Sept. 13, 1984 — Peres Becomes Premier

Shimon Peres becomes Israel’s eighth prime minister, leading a national unity government combining his Alignment (predecessor of the Labor Party) with Likud and six other parties. The coalition comes together two months after elections in which 44 Knesset seats go to Alignment and 41 to Likud. Under the coalition agreement, Peres serves as prime minister for two years, then yields the position to Likud leader Yitzhak Shamir.


Sept. 14, 1948 — Palmach Integrated Into IDF

Prime Minister David Ben-Gurion announces after a meeting with dozens of Palmach leaders that the Haganah strike force, formed in 1941, is being dismantled as an independent unit and integrated into the Israel Defense Forces. The move is part of a policy of depoliticizing the military that also applies to the Irgun and the Stern Gang. Yitzhak Rabin, a Palmach commander, writes in his memoirs about his ambivalence over the move.


Sept. 15, 2009 — Goldstone Presents U.N. Report

Judge Richard Goldstone, a South African Jew who prosecuted 1990s war crimes in Yugoslavia and Rwanda, presents his U.N.-sponsored “Report on the Fact-Finding Mission on the Gaza Conflict.” The report criticizes Israel and Hamas for their actions in the fighting during the previous December and January. In April 2011 he recants parts of the report that suggest Israel intentionally killed civilians and acknowledges flawed investigative methods.


Sept. 16, 1977 — Dayan Meets With Egyptian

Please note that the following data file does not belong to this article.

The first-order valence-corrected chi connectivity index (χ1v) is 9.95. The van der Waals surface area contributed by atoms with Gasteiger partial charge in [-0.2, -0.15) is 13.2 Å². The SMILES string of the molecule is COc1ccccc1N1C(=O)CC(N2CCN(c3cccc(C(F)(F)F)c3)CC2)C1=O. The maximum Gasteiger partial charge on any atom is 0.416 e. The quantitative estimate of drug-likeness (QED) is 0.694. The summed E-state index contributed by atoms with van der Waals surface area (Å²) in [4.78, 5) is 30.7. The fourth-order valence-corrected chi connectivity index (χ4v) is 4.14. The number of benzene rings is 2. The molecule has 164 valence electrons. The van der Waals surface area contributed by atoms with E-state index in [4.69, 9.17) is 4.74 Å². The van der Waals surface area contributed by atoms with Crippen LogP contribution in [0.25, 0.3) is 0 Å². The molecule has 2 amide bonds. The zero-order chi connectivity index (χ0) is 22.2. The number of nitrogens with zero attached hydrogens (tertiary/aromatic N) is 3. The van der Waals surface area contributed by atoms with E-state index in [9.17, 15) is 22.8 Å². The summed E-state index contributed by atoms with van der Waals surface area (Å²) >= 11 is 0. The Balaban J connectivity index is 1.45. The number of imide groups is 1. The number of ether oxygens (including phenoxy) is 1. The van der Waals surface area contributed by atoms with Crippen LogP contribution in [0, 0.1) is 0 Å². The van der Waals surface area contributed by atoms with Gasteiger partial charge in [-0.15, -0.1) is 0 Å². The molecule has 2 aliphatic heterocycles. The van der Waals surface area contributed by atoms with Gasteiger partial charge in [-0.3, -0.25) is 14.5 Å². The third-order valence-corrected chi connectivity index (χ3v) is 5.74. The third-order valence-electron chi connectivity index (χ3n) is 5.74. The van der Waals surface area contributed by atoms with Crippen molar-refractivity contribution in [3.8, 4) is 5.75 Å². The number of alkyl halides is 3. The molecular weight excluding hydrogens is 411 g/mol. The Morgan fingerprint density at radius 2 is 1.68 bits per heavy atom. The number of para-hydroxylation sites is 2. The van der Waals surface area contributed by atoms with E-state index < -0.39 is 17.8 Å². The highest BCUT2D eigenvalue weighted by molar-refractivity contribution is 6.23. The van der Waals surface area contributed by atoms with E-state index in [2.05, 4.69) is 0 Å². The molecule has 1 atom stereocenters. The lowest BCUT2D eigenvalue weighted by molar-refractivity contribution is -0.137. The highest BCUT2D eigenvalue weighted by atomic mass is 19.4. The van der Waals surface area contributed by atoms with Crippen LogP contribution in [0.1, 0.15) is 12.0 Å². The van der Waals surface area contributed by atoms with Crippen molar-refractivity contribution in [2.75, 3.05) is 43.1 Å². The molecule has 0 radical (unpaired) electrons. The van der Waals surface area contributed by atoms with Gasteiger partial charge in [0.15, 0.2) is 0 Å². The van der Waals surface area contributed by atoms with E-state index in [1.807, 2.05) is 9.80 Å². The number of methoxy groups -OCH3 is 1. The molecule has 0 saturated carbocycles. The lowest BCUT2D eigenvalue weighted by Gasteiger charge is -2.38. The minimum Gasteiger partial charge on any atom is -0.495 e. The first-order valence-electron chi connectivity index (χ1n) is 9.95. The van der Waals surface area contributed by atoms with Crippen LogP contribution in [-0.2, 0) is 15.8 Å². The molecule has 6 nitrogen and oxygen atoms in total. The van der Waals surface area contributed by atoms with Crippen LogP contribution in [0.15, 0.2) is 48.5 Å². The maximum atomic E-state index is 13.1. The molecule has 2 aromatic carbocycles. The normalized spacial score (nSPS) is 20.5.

Israeli Foreign Minister Moshe Dayan holds secret talks in Morocco with Egyptian Deputy Prime Minister Hassan Tuhami to assess each side’s willingness to negotiate seriously toward a peace agreement. Morocco’s King Hassan brokers the talks at Dayan’s request. Dayan meets with U.S. Secretary of State Cyrus Vance soon after but does not mention the talks, which help set the stage for Egyptian President Anwar Sadat’s visit to Israel in November 1977.


Sept. 17, 1978 — Camp David Accords Signed

Egyptian President Anwar Sadat and Israeli Prime Minister Menachem Begin sign the Camp David Accords, brokered by President Jimmy Carter. The accords have two parts: an agreement about the future of relations between the two nations and a framework for implementing Palestinian self-rule. The former leads to the peace treaty signed by the two nations in March 1979, but Palestinian autonomy awaits the 1993 Oslo Accords.


Sept. 18, 1949 — Compulsory Education Law Implemented

The Compulsory Education Law, passed Sept. 12, goes into effect. It requires all children ages 5 to 15 to attend recognized educational institutions and provides for free elementary education; a 2009 law extends compulsory education through 12th grade. A provision allowing parents to send children to schools that are part of a recognized trend leads to separate public school systems for Arabs, religious Zionists and Haredi Jews, in addition to the secular system serving most Jews.


Sept. 19, 1988 — Ofek 1 Launched

Israel launches its first space satellite, the 340-pound Ofek 1, from an undisclosed location near the Mediterranean Sea. Named for the Hebrew word for horizon, Ofek 1 completes an Earth orbit every 90 minutes at heights of 400 to 1,600 miles. The mission marks Israel as the ninth country able to launch a satellite and reveals its ballistic missile capability. Foreign Minister Shimon Peres declares the civilian project to be about technology, not an arms race.


Items are provided by the Center for Israel Education.

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